How to stay curious (in your life and work) — and wipe out incuriosity
“To each his own, it’s all unknown/If dogs run free.” — Bob Dylan
Nothing was more pleasing during last summer’s horrific global pandemic than outdoor walks with my K-12 teacher friend Chris. Since he was off for the school year, he was feeling expansive and I — well, while I was able to hold down my job remotely, I still needed to get away from all the screen time.
Sometimes we biked or, if it was too hot, we’d take circuitous walks around the neighborhood and…
Looking back on my decade of loss during a global pandemic
Here’s the marching orders I got from Glenn, a fellow writer: “So you don’t want to write. And you say you don’t want to write about COVID-19. Why then don’t you just write about not wanting to write about the coronavirus?”
— Hey! You got peanut butter in my chocolate!
— You got chocolate in my peanut butter!
Of course I’ve been inactive here on Medium since the year began, when I wrote this chirpy piece back in January. I…
Fear is my gutterball.
It probably has been from a very early age.
And I sure as hell have been throwing my share of frames’ worth lately.
I’m coming out of a fog of holiday dread and confusion, worried about the state of the world as well as that of my own friends and family. Aging brings health worries added to economic worries, which become a pile-on of anxiety that would rattle the steadiest of us.
It hurts to admit this, but the frustration has reached the point where I needed to slow down, breathe, focus on the pins in…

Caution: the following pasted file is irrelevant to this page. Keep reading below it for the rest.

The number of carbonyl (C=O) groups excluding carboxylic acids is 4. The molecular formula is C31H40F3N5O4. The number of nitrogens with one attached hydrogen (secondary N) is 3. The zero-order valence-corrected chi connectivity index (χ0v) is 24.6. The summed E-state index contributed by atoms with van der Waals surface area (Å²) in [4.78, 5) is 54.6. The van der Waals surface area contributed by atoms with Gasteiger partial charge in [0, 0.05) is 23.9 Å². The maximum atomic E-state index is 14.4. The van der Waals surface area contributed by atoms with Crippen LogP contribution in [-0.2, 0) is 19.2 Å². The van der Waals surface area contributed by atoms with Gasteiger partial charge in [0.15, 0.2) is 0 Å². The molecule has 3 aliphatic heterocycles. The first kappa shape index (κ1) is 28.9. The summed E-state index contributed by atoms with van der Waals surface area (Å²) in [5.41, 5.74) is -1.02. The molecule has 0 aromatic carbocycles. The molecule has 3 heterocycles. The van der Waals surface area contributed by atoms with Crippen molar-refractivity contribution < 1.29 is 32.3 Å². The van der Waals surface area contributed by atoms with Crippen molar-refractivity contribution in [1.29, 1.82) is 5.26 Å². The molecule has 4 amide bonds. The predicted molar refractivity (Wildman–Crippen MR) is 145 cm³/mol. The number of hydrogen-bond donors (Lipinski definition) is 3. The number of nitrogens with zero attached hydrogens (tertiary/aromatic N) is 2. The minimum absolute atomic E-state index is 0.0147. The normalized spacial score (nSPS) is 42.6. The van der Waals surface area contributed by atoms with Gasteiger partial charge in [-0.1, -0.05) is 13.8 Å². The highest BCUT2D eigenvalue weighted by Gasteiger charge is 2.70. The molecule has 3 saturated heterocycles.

“Crusted with cheese, golden at the edges. The waiter placed it carefully in front of me, and I broke through the top layer with my spoon and filled it with warm oniony broth, catching bits of soaking bread. The smell took over the table, a warmingness. And because circumstances rarely match, and one afternoon can be a patchwork of both joy and horror, the taste of the soup washed through me. Warm, kind, focused, whole.”
— Aimee Bender, The Particular Sadness of Lemon Cake
Maybe it lies somewhere deep in my French heritage.
At my late father’s knee, he taught…
“‘One thing,’ he said later, ‘it’s quick in space. Death. It’s over like that. You don’t linger. Most of the time you don’t even know it. You’re dead and that’s it.’”
— “The Rocket Man” by Ray Bradbury
I’d been expecting the news.
But it still comes as a shock: the death of a friend.
I’d been out the Saturday before Hallowe’en, slumming through my neighborhood thinking about buying a used hat. Winter was coming and I needed something to keep my head warm.
What are these things?
A collector knows them well. A collector thinks: “What do I have? What am I missing? What would complete my collection?”
I gravitate toward montage artists, collectors, discriminating selectors.
Hoarders, wastrels, bone rag bucket dippers — buh bye. I have no time for that.
So lately I’ve gone full-on protection mode. Head down, waiting for the bark of creativity. I can’t act on it even if the alarm went off, so I have to stay attentive and ready. I rested — A LOT. It felt good to feel rested. I’m fine with that.